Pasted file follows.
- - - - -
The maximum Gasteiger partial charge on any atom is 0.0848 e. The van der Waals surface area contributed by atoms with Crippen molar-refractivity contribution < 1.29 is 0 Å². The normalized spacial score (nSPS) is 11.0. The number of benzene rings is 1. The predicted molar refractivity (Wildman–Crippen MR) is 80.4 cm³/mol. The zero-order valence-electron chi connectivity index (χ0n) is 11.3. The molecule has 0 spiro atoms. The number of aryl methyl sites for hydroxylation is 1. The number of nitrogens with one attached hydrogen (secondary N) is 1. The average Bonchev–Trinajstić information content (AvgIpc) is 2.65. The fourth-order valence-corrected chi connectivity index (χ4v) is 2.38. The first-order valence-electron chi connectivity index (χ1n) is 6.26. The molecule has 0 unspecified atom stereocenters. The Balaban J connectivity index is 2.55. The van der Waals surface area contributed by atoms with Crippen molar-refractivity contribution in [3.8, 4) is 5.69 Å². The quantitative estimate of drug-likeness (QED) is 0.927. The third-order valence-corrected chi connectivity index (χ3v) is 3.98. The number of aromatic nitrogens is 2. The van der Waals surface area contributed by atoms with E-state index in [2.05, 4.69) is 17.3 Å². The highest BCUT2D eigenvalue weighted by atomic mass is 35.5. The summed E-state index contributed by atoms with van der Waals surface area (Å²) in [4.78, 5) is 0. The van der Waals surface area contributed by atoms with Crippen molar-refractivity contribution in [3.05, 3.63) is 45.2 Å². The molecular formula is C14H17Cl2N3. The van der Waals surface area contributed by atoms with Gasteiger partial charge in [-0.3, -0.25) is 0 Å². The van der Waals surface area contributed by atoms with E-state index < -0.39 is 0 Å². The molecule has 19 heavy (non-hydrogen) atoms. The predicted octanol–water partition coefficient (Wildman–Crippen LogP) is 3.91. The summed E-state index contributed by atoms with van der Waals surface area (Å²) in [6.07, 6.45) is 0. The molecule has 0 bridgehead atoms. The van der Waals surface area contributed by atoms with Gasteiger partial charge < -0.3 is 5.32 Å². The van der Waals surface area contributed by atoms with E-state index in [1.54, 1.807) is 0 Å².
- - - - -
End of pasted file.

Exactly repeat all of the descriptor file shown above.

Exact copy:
The maximum Gasteiger partial charge on any atom is 0.0848 e. The van der Waals surface area contributed by atoms with Crippen molar-refractivity contribution < 1.29 is 0 Å². The normalized spacial score (nSPS) is 11.0. The number of benzene rings is 1. The predicted molar refractivity (Wildman–Crippen MR) is 80.4 cm³/mol. The zero-order valence-electron chi connectivity index (χ0n) is 11.3. The molecule has 0 spiro atoms. The number of aryl methyl sites for hydroxylation is 1. The number of nitrogens with one attached hydrogen (secondary N) is 1. The average Bonchev–Trinajstić information content (AvgIpc) is 2.65. The fourth-order valence-corrected chi connectivity index (χ4v) is 2.38. The first-order valence-electron chi connectivity index (χ1n) is 6.26. The molecule has 0 unspecified atom stereocenters. The Balaban J connectivity index is 2.55. The van der Waals surface area contributed by atoms with Crippen molar-refractivity contribution in [3.8, 4) is 5.69 Å². The quantitative estimate of drug-likeness (QED) is 0.927. The third-order valence-corrected chi connectivity index (χ3v) is 3.98. The number of aromatic nitrogens is 2. The van der Waals surface area contributed by atoms with E-state index in [2.05, 4.69) is 17.3 Å². The highest BCUT2D eigenvalue weighted by atomic mass is 35.5. The summed E-state index contributed by atoms with van der Waals surface area (Å²) in [4.78, 5) is 0. The van der Waals surface area contributed by atoms with Crippen molar-refractivity contribution in [3.05, 3.63) is 45.2 Å². The molecular formula is C14H17Cl2N3. The van der Waals surface area contributed by atoms with Gasteiger partial charge in [-0.3, -0.25) is 0 Å². The van der Waals surface area contributed by atoms with E-state index < -0.39 is 0 Å². The molecule has 19 heavy (non-hydrogen) atoms. The predicted octanol–water partition coefficient (Wildman–Crippen LogP) is 3.91. The summed E-state index contributed by atoms with van der Waals surface area (Å²) in [6.07, 6.45) is 0. The molecule has 0 bridgehead atoms. The van der Waals surface area contributed by atoms with Gasteiger partial charge < -0.3 is 5.32 Å². The van der Waals surface area contributed by atoms with E-state index in [1.54, 1.807) is 0 Å².